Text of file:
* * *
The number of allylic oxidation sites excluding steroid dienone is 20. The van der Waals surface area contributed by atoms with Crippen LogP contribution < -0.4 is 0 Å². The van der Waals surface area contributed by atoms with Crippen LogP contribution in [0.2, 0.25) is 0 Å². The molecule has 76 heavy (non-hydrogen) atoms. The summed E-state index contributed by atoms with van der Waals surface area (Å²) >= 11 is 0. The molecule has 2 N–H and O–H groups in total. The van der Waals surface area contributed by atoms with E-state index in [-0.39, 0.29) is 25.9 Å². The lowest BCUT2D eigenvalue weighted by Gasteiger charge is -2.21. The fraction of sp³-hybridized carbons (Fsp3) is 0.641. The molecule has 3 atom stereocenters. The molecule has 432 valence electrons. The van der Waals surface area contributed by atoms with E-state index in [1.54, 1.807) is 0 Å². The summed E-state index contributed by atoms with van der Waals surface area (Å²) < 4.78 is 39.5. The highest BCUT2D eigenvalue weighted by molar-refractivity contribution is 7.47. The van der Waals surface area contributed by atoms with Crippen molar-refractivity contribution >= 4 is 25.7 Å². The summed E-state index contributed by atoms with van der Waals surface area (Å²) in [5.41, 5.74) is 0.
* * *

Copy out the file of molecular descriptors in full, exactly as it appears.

The number of allylic oxidation sites excluding steroid dienone is 20. The van der Waals surface area contributed by atoms with Crippen LogP contribution < -0.4 is 0 Å². The van der Waals surface area contributed by atoms with Crippen LogP contribution in [0.2, 0.25) is 0 Å². The molecule has 76 heavy (non-hydrogen) atoms. The summed E-state index contributed by atoms with van der Waals surface area (Å²) >= 11 is 0. The molecule has 2 N–H and O–H groups in total. The van der Waals surface area contributed by atoms with E-state index in [-0.39, 0.29) is 25.9 Å². The lowest BCUT2D eigenvalue weighted by Gasteiger charge is -2.21. The fraction of sp³-hybridized carbons (Fsp3) is 0.641. The molecule has 3 atom stereocenters. The molecule has 432 valence electrons. The van der Waals surface area contributed by atoms with E-state index in [1.54, 1.807) is 0 Å². The summed E-state index contributed by atoms with van der Waals surface area (Å²) < 4.78 is 39.5. The highest BCUT2D eigenvalue weighted by molar-refractivity contribution is 7.47. The van der Waals surface area contributed by atoms with Crippen molar-refractivity contribution >= 4 is 25.7 Å². The summed E-state index contributed by atoms with van der Waals surface area (Å²) in [5.41, 5.74) is 0.